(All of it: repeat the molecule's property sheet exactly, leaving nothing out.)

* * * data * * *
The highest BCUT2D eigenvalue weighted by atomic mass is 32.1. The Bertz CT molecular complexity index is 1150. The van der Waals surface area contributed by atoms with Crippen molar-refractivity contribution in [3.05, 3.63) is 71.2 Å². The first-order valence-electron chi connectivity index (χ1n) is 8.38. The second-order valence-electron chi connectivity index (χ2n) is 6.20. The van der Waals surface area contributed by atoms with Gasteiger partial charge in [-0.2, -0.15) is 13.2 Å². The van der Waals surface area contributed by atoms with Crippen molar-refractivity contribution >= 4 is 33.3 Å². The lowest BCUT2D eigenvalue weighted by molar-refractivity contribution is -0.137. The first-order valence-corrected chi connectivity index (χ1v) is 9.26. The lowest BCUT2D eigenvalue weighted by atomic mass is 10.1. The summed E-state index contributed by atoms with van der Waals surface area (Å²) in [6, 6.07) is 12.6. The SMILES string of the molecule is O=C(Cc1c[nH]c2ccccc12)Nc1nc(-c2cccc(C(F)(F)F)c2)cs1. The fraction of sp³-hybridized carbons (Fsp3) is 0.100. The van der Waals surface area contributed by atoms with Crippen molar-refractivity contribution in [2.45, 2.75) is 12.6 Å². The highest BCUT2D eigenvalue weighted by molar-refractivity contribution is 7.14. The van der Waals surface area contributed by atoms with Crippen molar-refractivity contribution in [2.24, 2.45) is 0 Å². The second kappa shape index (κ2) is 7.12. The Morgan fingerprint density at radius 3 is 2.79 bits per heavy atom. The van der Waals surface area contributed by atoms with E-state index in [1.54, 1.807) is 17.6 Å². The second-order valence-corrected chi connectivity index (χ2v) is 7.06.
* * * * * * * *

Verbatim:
The highest BCUT2D eigenvalue weighted by atomic mass is 32.1. The Bertz CT molecular complexity index is 1150. The van der Waals surface area contributed by atoms with Crippen molar-refractivity contribution in [3.05, 3.63) is 71.2 Å². The first-order valence-electron chi connectivity index (χ1n) is 8.38. The second-order valence-electron chi connectivity index (χ2n) is 6.20. The van der Waals surface area contributed by atoms with Gasteiger partial charge in [-0.2, -0.15) is 13.2 Å². The van der Waals surface area contributed by atoms with Crippen molar-refractivity contribution >= 4 is 33.3 Å². The lowest BCUT2D eigenvalue weighted by molar-refractivity contribution is -0.137. The first-order valence-corrected chi connectivity index (χ1v) is 9.26. The lowest BCUT2D eigenvalue weighted by atomic mass is 10.1. The summed E-state index contributed by atoms with van der Waals surface area (Å²) in [6, 6.07) is 12.6. The SMILES string of the molecule is O=C(Cc1c[nH]c2ccccc12)Nc1nc(-c2cccc(C(F)(F)F)c2)cs1. The fraction of sp³-hybridized carbons (Fsp3) is 0.100. The van der Waals surface area contributed by atoms with Crippen molar-refractivity contribution in [2.45, 2.75) is 12.6 Å². The highest BCUT2D eigenvalue weighted by molar-refractivity contribution is 7.14. The van der Waals surface area contributed by atoms with Crippen molar-refractivity contribution in [2.24, 2.45) is 0 Å². The second kappa shape index (κ2) is 7.12. The Morgan fingerprint density at radius 3 is 2.79 bits per heavy atom. The van der Waals surface area contributed by atoms with E-state index in [1.54, 1.807) is 17.6 Å². The second-order valence-corrected chi connectivity index (χ2v) is 7.06.